I’ve already started to lose him in drafts, so I might as well lean in and give you my favorite SP sleeper this year: José Urquidy. No other pitcher was 110+ on both stuff and command. Every pitch does what it’s supposed to do, and he has four of them. pic.twitter.com/ivgdmgOxAg— Eno Sarris (@enosarris) February 12, 2021
Zach Davies, SP, Chicago Cubs
NFBC ADP: 248
A similar pitcher to Jose Urquidy, we have former Padres pitcher Zach Davies now with the Chicago Cubs. Davies is a starter with a low strikeout and walk rate that lends itself to decent ratios, especially over the past two seasons. In 2020, he finished with a 2.73 ERA, 1.07 WHIP, a 22.8% strikeout rate, and a 6.9% walk rate in 69.1 innings. That came after a solid 2019 campaign with a 3.55 ERA and 1.29 WHIP with a 15.2% strikeout rate and a 7.6% walk rate in 159.2 innings. That's not a bad season for Davies in 2019. We want to point out the discrepancy in strikeout and walk rates over the past two seasons. Davies likely falls closer to his career 17.3% strikeout rate and 6.9% walk rate. However, he adjusted his pitch mix in 2020 that probably contributed to the higher strikeout rate in 2020.
One of the potential reasons for the spike in strikeout rate in 2020 - the increase in changeup usage, which is his best swing and miss pitch. Davies increased his changeup usage from 31.3% in 2019 to 41.3% in 2020. Meanwhile, he dropped his sinker usage from 52.6% to 42.2%. Davies peppers the bottom of the zone with his sinker and changeup. Fortunately, his changeup resulted in a 15.9% swinging-strike rate in 2019 and then 20.4% in 2020. It's positive to see that he upped the usage on his best pitch while also missing a ton of bats.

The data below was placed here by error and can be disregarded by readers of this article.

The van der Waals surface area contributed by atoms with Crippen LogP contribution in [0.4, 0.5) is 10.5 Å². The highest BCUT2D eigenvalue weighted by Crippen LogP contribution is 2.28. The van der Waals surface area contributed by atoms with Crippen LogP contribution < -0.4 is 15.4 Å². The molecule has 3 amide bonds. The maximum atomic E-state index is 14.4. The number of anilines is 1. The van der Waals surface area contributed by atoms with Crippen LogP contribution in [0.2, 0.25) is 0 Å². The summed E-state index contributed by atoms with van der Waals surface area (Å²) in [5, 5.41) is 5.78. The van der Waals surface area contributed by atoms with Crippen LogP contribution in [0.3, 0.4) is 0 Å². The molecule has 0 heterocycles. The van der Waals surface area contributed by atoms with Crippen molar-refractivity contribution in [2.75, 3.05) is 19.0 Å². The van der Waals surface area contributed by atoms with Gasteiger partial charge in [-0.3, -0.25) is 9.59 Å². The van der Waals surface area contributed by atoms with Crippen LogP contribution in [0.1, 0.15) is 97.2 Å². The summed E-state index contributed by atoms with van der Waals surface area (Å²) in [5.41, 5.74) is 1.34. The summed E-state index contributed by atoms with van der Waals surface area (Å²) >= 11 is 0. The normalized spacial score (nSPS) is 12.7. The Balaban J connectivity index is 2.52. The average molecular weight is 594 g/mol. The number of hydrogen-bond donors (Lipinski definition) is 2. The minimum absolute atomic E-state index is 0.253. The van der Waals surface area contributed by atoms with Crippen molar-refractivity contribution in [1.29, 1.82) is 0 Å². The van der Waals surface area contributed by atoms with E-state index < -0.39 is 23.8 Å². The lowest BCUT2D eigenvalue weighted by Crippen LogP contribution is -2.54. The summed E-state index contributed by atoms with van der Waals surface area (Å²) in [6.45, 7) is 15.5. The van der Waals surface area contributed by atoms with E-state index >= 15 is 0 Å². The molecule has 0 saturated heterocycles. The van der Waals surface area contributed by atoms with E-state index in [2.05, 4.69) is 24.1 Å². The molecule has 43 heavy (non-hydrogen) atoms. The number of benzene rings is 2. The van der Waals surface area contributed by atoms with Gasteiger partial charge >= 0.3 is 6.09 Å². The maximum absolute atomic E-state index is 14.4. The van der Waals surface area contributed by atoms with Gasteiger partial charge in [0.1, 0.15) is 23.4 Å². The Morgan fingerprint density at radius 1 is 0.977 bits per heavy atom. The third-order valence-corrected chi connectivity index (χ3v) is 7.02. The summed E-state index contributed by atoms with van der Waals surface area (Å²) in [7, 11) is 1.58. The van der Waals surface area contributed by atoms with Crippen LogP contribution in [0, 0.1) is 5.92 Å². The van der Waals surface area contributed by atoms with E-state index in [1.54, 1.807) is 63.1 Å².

Zach Davies and Jose Urquidy have similar profiles, and also have a similar NFBC ADP. Davies goes about ten or so picks later, so take your pick between Urquidy or Davies if you're looking for a command first starter that limits the walks. I would like Davies to mix in his cutter higher in the zone to change the eye level for hitters instead of almost always peppering the bottom of the zone. The BAT projects Davies for a 4.78 ERA, 1.41 WHIP, a 6.72 K/9, and 3.20 BB/9 in 169 innings. It seems that projection systems don't have favorable numbers for these low strikeout pitchers with command and control. Similar to my outlook for Urquidy, I think Davies outperforms his projections with better ratios and should eat up relatively quality innings depending on the matchup.